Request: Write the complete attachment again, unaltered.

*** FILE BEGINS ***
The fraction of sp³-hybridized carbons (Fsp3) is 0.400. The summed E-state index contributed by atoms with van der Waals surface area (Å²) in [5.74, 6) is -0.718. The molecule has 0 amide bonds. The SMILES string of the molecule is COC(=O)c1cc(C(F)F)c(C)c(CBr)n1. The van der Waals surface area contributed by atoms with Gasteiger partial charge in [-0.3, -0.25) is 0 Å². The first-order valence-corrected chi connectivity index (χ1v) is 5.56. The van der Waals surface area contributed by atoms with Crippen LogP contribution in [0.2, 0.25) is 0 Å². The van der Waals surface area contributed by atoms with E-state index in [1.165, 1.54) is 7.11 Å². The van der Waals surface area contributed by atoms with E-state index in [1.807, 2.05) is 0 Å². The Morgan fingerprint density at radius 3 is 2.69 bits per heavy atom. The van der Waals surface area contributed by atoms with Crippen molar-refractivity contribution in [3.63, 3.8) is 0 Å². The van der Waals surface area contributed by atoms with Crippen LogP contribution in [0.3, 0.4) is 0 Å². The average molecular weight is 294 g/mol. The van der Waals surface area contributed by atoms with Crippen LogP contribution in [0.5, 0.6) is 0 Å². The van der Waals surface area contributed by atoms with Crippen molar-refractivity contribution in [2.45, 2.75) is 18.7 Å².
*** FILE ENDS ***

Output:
The fraction of sp³-hybridized carbons (Fsp3) is 0.400. The summed E-state index contributed by atoms with van der Waals surface area (Å²) in [5.74, 6) is -0.718. The molecule has 0 amide bonds. The SMILES string of the molecule is COC(=O)c1cc(C(F)F)c(C)c(CBr)n1. The van der Waals surface area contributed by atoms with Gasteiger partial charge in [-0.3, -0.25) is 0 Å². The first-order valence-corrected chi connectivity index (χ1v) is 5.56. The van der Waals surface area contributed by atoms with Crippen LogP contribution in [0.2, 0.25) is 0 Å². The van der Waals surface area contributed by atoms with E-state index in [1.165, 1.54) is 7.11 Å². The van der Waals surface area contributed by atoms with E-state index in [1.807, 2.05) is 0 Å². The Morgan fingerprint density at radius 3 is 2.69 bits per heavy atom. The van der Waals surface area contributed by atoms with Crippen molar-refractivity contribution in [3.63, 3.8) is 0 Å². The van der Waals surface area contributed by atoms with Crippen LogP contribution in [0.3, 0.4) is 0 Å². The average molecular weight is 294 g/mol. The van der Waals surface area contributed by atoms with Crippen LogP contribution in [0.5, 0.6) is 0 Å². The van der Waals surface area contributed by atoms with Crippen molar-refractivity contribution in [2.45, 2.75) is 18.7 Å².